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9

When Writing Evolves



In school, we learned the "proper" way to write, and everyone was supposed to learn the same rules. Those rules worked for both books and letters, but accomplished writers knew when to break them to make a point. Then came the internet, texting, and social media. New methods of writing for new purposes gave way to bending the old rules and instituting new ones. The new system may seem lazy to those using the "proper" rules of capitalization and punctuation, but there's are reasons behind each new convention. Tom Scott explains.  


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Well, then I'm glad I was so strict with my kids. They send me their college papers and essays to proofread (while I don't know the subject matter, I can still tell them when they are obfuscating or being redundant). Their papers are pretty well written, altogether.
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As a college faculty member, these are familiar arguments. Language changes and evolves over time for different genres, audiences, registers, and codes. But, at a practical level, they create excuses to not hold students accountable for the quality of their writing. Because aggregate grades and graduation rates are so highly prized, the excuse yearns for this argument.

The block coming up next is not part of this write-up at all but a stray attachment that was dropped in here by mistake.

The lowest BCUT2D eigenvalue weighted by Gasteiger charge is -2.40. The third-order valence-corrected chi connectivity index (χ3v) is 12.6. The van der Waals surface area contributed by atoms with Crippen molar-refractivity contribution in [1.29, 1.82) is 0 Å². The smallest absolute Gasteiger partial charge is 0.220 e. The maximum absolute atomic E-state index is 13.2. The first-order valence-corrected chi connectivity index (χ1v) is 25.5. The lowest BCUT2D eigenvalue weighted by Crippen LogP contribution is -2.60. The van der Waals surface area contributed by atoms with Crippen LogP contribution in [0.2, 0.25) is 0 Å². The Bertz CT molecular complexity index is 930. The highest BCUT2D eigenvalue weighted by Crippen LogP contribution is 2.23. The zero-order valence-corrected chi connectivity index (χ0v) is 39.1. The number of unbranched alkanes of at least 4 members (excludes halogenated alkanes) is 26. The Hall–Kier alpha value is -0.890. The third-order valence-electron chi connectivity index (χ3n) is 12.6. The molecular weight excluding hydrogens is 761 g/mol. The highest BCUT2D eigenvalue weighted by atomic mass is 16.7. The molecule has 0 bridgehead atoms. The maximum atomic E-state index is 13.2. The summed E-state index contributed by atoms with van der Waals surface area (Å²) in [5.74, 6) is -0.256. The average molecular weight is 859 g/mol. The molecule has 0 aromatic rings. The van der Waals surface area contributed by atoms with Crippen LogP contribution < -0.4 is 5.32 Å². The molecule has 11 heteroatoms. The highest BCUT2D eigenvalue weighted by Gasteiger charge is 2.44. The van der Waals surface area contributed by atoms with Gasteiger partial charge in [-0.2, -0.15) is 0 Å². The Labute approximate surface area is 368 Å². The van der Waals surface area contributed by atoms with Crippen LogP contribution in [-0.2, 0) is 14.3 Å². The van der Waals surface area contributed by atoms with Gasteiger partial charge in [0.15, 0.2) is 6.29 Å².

But then we find that the students aren't simply switching codes between casual internet language and formal writing. They just can't do formal writing. We see this in their formal writing in college, which causes writing assignments to be re-designed to avoid formal writing. We avoid gathering evidence that would indicate that the students haven't learned formal writing.
Then the student graduates. S/he sends out resumes, cover letters, and business emails. These are commonly written in casual, sloppy, internet speak not because the student has forgotten to switch codes, but because the student hasn't actually learned formal writing.
There's a great line at the end of the Star Trek episode "Mirror, Mirror." Spock explains that the mirror universe crew members were unable to conceal themselves because, "It was far easier for you as civilized men to behave like barbarians than it was for them as barbarians to behave as civilized men."
This is not to say that people who can't write well are barbarians. But people who have learned the rules of formal writing can break them artfully. They actually can switch codes or registers. But people who haven't learned formal writing can't suddenly begin writing according to the formal rules.
Tom Scott says that people who type in all lower case are actually carefully making a deliberate statement, using lower case to rhetorical effect. I've read far too many student papers to believe this to be true.
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